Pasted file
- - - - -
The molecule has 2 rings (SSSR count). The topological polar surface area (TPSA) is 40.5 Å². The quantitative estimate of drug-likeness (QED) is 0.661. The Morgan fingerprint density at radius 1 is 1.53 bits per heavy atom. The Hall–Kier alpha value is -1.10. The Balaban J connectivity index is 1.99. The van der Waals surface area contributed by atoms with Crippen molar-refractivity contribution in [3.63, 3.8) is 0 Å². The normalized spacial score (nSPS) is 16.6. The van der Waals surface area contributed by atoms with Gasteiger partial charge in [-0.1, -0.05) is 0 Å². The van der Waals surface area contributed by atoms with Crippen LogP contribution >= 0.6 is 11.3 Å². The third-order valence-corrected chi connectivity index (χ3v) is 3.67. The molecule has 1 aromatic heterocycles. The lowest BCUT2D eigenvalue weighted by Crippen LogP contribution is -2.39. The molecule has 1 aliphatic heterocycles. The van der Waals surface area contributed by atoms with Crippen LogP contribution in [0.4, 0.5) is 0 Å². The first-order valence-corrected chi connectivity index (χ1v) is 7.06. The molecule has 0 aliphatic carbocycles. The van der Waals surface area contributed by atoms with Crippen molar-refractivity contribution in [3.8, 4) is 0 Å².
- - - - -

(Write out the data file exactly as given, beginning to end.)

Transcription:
The molecule has 2 rings (SSSR count). The topological polar surface area (TPSA) is 40.5 Å². The quantitative estimate of drug-likeness (QED) is 0.661. The Morgan fingerprint density at radius 1 is 1.53 bits per heavy atom. The Hall–Kier alpha value is -1.10. The Balaban J connectivity index is 1.99. The van der Waals surface area contributed by atoms with Crippen molar-refractivity contribution in [3.63, 3.8) is 0 Å². The normalized spacial score (nSPS) is 16.6. The van der Waals surface area contributed by atoms with Gasteiger partial charge in [-0.1, -0.05) is 0 Å². The van der Waals surface area contributed by atoms with Crippen LogP contribution >= 0.6 is 11.3 Å². The third-order valence-corrected chi connectivity index (χ3v) is 3.67. The molecule has 1 aromatic heterocycles. The lowest BCUT2D eigenvalue weighted by Crippen LogP contribution is -2.39. The molecule has 1 aliphatic heterocycles. The van der Waals surface area contributed by atoms with Crippen LogP contribution in [0.4, 0.5) is 0 Å². The first-order valence-corrected chi connectivity index (χ1v) is 7.06. The molecule has 0 aliphatic carbocycles. The van der Waals surface area contributed by atoms with Crippen molar-refractivity contribution in [3.8, 4) is 0 Å².